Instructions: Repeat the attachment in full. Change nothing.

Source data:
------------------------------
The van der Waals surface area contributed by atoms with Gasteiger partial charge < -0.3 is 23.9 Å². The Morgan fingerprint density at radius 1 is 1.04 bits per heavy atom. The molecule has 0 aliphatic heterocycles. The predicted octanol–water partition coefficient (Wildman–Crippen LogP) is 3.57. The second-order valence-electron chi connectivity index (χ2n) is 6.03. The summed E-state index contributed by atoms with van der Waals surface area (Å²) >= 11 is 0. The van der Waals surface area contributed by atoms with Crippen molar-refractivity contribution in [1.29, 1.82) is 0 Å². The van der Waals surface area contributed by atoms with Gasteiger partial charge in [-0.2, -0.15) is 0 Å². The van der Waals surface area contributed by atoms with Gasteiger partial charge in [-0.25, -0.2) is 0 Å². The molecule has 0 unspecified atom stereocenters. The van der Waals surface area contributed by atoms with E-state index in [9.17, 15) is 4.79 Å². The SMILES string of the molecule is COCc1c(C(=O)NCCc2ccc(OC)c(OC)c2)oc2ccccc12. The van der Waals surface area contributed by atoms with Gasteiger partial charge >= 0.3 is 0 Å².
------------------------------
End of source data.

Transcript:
The van der Waals surface area contributed by atoms with Gasteiger partial charge < -0.3 is 23.9 Å². The Morgan fingerprint density at radius 1 is 1.04 bits per heavy atom. The molecule has 0 aliphatic heterocycles. The predicted octanol–water partition coefficient (Wildman–Crippen LogP) is 3.57. The second-order valence-electron chi connectivity index (χ2n) is 6.03. The summed E-state index contributed by atoms with van der Waals surface area (Å²) >= 11 is 0. The van der Waals surface area contributed by atoms with Crippen molar-refractivity contribution in [1.29, 1.82) is 0 Å². The van der Waals surface area contributed by atoms with Gasteiger partial charge in [-0.2, -0.15) is 0 Å². The van der Waals surface area contributed by atoms with Gasteiger partial charge in [-0.25, -0.2) is 0 Å². The molecule has 0 unspecified atom stereocenters. The van der Waals surface area contributed by atoms with E-state index in [9.17, 15) is 4.79 Å². The SMILES string of the molecule is COCc1c(C(=O)NCCc2ccc(OC)c(OC)c2)oc2ccccc12. The van der Waals surface area contributed by atoms with Gasteiger partial charge >= 0.3 is 0 Å².